Holyoke Tax Service Welcomes New & Returning Clients For 2023! We look forward to another great year of serving all your tax-related needs, including your individual and business returns, rental real estate and multi-state returns, payroll, and much more.
Tax Season is here! The IRS began accepting e-filed returns on January 23.
At Holyoke Tax Service we are always upfront with our customers. In keeping with that philosophy, we regret that some of you are going to be disappointed this year because the beneficial provisions of 2021, most notably the fully-refundable and increased Child Tax Credit, the expanded Earned Income Credit for people without qualifying children, and Recovery Rebate Credit (a/k/a "fourth stimulus") were all only one-time, and we have reverted to the prior rules for 2022 (although, of course, if you haven't yet filed, or need to amend, 2021, we can still do that). Nonetheless, please be assured that, no matter how much the rules change, we will always obtain the best possible results for you.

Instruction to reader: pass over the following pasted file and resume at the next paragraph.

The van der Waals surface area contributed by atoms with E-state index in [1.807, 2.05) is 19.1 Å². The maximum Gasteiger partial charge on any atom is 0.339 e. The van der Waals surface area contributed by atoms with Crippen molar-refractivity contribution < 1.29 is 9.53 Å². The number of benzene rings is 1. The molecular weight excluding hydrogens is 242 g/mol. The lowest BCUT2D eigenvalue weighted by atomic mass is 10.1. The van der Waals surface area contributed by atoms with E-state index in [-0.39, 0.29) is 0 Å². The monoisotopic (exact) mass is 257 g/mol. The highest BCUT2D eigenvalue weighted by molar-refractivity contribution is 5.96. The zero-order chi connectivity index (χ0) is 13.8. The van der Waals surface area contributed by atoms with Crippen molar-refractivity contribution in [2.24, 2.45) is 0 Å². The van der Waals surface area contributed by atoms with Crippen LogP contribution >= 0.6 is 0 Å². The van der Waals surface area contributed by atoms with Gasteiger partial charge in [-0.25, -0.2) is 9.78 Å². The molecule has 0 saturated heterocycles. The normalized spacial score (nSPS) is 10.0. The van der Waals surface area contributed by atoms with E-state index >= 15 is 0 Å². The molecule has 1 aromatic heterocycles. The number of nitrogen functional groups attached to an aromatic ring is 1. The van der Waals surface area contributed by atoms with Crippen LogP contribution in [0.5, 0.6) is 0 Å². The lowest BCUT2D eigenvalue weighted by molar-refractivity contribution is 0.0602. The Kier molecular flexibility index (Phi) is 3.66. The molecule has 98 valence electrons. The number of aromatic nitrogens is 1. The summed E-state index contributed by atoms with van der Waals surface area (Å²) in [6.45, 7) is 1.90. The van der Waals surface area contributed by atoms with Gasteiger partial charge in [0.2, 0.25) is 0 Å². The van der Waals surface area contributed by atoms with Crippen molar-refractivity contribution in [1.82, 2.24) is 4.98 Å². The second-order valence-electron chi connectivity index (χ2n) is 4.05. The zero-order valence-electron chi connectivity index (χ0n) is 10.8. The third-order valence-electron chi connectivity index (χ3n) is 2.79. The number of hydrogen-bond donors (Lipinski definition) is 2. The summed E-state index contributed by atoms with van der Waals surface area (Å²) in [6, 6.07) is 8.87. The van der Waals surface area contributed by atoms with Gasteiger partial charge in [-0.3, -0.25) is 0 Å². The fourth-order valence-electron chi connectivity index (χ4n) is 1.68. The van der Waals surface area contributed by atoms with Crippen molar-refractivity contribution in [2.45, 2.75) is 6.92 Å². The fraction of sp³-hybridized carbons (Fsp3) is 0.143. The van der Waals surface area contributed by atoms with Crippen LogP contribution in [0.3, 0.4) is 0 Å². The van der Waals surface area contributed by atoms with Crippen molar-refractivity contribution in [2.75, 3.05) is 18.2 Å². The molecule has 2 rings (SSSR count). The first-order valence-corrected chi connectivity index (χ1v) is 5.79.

COVID-19 Essential Employee Premium Pay Program - Round 3
Some of us may have been a little surprised to receive a $250 check from the Commonwealth of Massachusetts this month for a program we did not believe we qualified for. This is because, while like the first two rounds of $500 checks for Massachusetts residents during 2021 who earned at least $13,500 of income from employment (determined separately for each spouse in the case of a joint return), and had total household income below 300% of the federal poverty level, in the third and final round the requirement that an individual had not received any unemployment compensation was dropped.
The government press release helpfully notes that, while these payments are specifically excluded from Massachusetts tax, and that since they are below the $600 filing threshold 1099-G's will not be issued, they "may" be federally taxable. Obviously these payments are, in reality, not at all compensation for services performed, as there is no correlation to hours worked, nor even that they were "essential" (could have been all remote). However, it remains an open question whether they may be construed as qualified disaster relief payments, perhaps in this case to promote the general welfare by mitigating the negative impact of the pandemic on low-to-moderate income families. Stay tuned.